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So my understanding of the nuclear force so far is this (please correct anything I have wrong):

Being a residual of the strong force, the nuclear force is mediated (in part) by the emission of virtual gluons by quarks, not completely dissimilar to the exchange of virtual photons between electrically charged particles that mediates the electromagnetic force. However, unlike the strength of the electric field between two electrically charged particles, the strength of the gluon field between two color charged particles is constant as a function of the distance between them. This is due to the so-called "flux tubes" that are formed. My first attempt at wrapping my head around these has left me scarred and deformed, but I think the concept is that they effectively behave as strings and exhibit a tension force.

As a result of the energy requirement of maintaining the flux tube increasing linearly with distance ( ΔE = W = F ⋅ d ), it would be more energetically favorable for a gluon emitted by a quark confined within one nucleon to a quark confined within another nucleon to decay into a meson. [Perhaps this has something to do with the principle of least action?]

One of the more common (I think?) decay products of gluons involved in the nuclear force is the neutral pion π0. Neutral pions usually decay into gamma rays, which I'm assuming would be observable to some degree. This leads me to believe that virtual mesons never decay. Is this true? If so, then how so? Something something uncertainty principle?

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    $\begingroup$ A virtual meson is a straight or dotted line in a Feynman diagram, which itself describes one term in a perturbation series that yields the rate of some process. If you're drawing Feynman diagrams for nucleon-nucleon scattering, you wouldn't draw a diagram where a nucleon emits a meson which decays, because that would be a different process. So the answer is no, by definition. $\endgroup$ – knzhou Jul 20 at 13:45
  • $\begingroup$ A completely separate question is whether it is possible for a hadron to emit a meson which subsequently decays. The answer is yes, and this is described by a different set of Feynman diagrams. In these diagrams, you have dotted lines which branch off into other dotted or squiggly lines. $\endgroup$ – knzhou Jul 20 at 14:14
  • $\begingroup$ @knzhouThat's an answer, not a comment. Could you convert it? $\endgroup$ – rob Jul 20 at 17:14
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for a gluon emitted by a quark confined within one nucleon to a quark confined within another nucleon to decay into a meson.

The strong nuclear force, i.e. what keeps the nucleons within a nucleus, is modeled with pion and rho exchanges between nucleons, color neutral quark antiquark pairs. So a gluon is never emitted by a quark into another nucleon because of color neutrality at the distance of fermi that enclosed the nucleons in a nucleus.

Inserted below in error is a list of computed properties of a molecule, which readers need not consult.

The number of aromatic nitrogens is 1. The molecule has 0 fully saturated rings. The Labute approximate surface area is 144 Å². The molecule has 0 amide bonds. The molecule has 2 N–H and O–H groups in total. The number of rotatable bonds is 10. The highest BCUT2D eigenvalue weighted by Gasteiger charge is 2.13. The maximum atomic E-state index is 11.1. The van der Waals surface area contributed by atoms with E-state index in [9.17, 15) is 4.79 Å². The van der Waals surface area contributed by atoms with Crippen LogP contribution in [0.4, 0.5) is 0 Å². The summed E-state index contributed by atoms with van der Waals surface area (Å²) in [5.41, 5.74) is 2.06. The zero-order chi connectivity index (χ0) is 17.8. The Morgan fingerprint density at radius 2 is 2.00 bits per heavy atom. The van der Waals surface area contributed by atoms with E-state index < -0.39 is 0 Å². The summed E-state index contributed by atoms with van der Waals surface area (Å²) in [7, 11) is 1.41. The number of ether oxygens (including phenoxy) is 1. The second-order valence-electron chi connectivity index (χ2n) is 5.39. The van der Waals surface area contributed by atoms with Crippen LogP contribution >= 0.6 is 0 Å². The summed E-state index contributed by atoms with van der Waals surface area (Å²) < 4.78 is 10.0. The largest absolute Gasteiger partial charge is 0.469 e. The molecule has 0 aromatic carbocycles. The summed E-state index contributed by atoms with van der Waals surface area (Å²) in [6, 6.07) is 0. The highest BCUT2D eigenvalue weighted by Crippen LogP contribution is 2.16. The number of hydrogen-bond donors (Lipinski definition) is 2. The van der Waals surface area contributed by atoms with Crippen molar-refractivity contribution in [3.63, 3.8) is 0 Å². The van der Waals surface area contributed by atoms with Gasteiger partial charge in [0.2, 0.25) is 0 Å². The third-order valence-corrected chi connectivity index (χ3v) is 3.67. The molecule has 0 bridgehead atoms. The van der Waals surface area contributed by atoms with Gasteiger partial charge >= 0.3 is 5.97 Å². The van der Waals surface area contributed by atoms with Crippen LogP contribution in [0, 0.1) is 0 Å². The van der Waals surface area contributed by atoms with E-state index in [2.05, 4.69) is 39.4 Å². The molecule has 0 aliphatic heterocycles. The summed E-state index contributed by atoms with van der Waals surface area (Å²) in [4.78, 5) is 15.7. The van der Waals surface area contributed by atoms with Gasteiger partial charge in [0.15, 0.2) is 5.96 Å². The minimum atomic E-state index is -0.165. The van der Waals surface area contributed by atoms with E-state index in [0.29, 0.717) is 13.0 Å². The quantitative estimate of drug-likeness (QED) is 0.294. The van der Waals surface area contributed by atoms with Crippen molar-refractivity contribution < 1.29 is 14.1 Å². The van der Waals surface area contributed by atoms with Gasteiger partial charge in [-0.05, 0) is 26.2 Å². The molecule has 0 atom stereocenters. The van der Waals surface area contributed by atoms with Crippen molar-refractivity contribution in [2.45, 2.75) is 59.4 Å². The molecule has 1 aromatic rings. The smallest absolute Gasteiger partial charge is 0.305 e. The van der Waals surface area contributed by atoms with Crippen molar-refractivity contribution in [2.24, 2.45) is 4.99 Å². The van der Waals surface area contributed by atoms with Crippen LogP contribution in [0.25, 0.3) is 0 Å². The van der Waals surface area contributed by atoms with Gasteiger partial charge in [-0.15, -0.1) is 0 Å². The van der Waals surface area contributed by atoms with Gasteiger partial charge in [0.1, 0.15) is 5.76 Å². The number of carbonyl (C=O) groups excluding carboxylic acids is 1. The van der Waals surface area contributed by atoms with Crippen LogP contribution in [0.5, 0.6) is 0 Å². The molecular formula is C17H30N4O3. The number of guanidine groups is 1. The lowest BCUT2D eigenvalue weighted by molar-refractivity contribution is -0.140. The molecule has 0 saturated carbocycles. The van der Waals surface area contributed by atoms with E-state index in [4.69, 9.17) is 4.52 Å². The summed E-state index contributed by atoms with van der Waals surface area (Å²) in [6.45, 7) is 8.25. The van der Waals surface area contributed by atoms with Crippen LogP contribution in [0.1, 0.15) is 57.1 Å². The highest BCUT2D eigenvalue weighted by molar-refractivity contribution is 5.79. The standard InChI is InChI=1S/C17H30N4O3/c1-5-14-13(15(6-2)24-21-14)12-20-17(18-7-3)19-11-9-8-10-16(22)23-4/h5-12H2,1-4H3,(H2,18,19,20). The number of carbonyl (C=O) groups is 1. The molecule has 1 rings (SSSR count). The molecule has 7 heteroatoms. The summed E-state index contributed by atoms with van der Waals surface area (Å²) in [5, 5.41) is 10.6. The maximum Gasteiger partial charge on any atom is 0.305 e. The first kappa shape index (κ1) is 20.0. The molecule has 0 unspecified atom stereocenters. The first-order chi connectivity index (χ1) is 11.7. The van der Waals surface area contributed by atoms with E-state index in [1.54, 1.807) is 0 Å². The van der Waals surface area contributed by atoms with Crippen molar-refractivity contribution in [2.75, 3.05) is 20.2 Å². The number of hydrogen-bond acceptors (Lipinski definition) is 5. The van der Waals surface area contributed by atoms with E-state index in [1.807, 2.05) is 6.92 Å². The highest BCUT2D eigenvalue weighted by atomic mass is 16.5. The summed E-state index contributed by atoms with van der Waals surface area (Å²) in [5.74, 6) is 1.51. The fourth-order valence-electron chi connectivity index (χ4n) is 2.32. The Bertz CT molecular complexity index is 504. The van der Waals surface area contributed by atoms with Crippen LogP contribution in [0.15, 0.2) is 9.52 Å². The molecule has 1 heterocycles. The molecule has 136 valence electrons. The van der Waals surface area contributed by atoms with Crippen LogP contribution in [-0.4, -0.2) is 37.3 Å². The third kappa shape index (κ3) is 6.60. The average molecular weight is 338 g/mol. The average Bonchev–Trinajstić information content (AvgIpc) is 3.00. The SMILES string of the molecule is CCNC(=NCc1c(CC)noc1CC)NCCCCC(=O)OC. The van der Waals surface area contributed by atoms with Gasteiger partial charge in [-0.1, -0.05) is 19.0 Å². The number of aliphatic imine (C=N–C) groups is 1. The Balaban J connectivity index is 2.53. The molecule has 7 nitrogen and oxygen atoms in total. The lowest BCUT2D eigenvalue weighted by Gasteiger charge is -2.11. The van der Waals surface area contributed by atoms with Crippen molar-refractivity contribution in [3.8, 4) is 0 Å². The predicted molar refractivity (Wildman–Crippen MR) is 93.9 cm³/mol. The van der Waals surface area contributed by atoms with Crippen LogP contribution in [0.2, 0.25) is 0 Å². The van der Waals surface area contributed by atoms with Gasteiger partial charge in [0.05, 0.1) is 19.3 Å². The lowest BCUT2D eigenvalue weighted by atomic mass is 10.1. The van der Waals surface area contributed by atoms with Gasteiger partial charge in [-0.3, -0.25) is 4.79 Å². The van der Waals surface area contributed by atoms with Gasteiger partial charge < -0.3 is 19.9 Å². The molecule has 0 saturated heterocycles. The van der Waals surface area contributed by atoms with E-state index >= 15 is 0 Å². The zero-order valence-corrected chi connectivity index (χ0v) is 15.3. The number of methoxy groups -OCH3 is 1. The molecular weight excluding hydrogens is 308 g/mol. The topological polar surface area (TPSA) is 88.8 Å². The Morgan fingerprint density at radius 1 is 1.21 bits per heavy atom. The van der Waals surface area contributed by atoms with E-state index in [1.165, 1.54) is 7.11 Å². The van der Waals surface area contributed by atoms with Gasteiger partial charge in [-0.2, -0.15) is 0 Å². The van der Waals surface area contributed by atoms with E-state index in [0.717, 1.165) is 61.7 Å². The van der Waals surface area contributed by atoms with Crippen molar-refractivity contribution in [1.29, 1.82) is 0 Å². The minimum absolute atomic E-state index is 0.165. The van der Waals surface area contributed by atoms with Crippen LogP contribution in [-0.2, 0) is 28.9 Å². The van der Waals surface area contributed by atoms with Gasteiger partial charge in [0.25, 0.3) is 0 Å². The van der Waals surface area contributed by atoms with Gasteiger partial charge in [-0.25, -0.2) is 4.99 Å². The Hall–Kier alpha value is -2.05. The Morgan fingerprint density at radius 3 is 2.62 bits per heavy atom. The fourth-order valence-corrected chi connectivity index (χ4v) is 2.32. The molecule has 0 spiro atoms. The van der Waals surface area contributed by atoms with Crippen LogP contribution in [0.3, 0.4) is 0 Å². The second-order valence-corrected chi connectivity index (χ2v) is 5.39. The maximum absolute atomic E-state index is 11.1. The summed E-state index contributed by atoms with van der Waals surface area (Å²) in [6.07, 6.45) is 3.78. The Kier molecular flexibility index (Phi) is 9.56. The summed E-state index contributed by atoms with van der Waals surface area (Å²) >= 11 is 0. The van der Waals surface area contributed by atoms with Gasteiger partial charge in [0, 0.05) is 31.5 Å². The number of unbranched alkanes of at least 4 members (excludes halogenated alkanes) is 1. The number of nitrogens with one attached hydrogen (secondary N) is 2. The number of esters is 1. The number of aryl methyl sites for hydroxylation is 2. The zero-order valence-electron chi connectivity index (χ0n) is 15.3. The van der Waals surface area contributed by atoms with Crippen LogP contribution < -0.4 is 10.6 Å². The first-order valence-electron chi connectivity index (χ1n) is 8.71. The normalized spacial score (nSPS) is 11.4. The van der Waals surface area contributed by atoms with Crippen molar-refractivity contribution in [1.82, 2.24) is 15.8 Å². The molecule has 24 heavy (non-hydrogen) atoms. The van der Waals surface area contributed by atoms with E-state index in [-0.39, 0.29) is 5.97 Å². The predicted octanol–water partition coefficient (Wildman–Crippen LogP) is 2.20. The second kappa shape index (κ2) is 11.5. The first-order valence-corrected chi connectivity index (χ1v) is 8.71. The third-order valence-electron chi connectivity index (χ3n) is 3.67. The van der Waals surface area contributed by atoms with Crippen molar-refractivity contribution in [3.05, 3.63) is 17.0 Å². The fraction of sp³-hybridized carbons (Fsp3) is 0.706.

If one wants in a nuclear model to use gluons, one has to take care of color neutrality.

The whole interactions that keep the nucleus together are modeled with the pions and rhos and ... off mass shell, i.e. virtual particles. Virtual particles have the quantum numbers of their name, but are off mass shell, i.e. their mass varies under the integration which will give the final crossection. Thus the neutral mesons exchanged cannot decay, because they are not real.

The gluons do not decay, they are part of the elementary point particles of the standard model.

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There is a disconnect between the title and detailed text of your question because you have switched from meson exchange language to gluon exchange language. I am going to ignore the title and address the issues posed in the text.

You are correct in suspecting that the flux tubes supposedly formed between colored objects are energetically unstable. (I say supposedly because this appealing picture may be dead wrong. Electric flux tubes are forbidden in QED by one of Maxwell’s equations, and nobody has ever painted the picture in QCD convincingly, say by describing the quasi-static glue field configuration in terms of vector potentials in some gauge.)
Jets are thought to arise from the breakdown of flux tubes via the creation of additional $q\bar{q}$ pairs, a process humorously called pionization. Consider inelastic $\gamma p$ scattering, in which the photon kicks one quark to kingdom come: $qq.......q$ turns into $qq(q\bar{q})(q\bar{q})q$ and thence into $(qqq)(\bar{q}q)(\bar{q}q)$.

How do the additional $q\bar{q}$ pairs get created? A virtual gluon could decay into such a pair. (Is that what you meant by the title of the question? You said mesons, but that term is usually applied to $q\bar{q}$ objects, not to gluons.) The virtual gluon might be emitted by the quark that got the hard kick, and there are further possibilities.

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  • $\begingroup$ I intended to be referring to meson exchange. It was my understanding that mesons exchange always begins as gluon exchange but the greater distance causes the gluon to decay into a meson mid-flight. Is this wrong? $\endgroup$ – QuaternionsRock Jul 28 at 0:09
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    $\begingroup$ Gluons couple to $q\bar{q}$, but not every $q\bar{q}$ combination is a meson. There are no mesons with the same quantum numbers as a gluon. Mesons are color-singlets. Two gluons might do the trick, but not one. $\endgroup$ – Bert Barrois Jul 28 at 10:32

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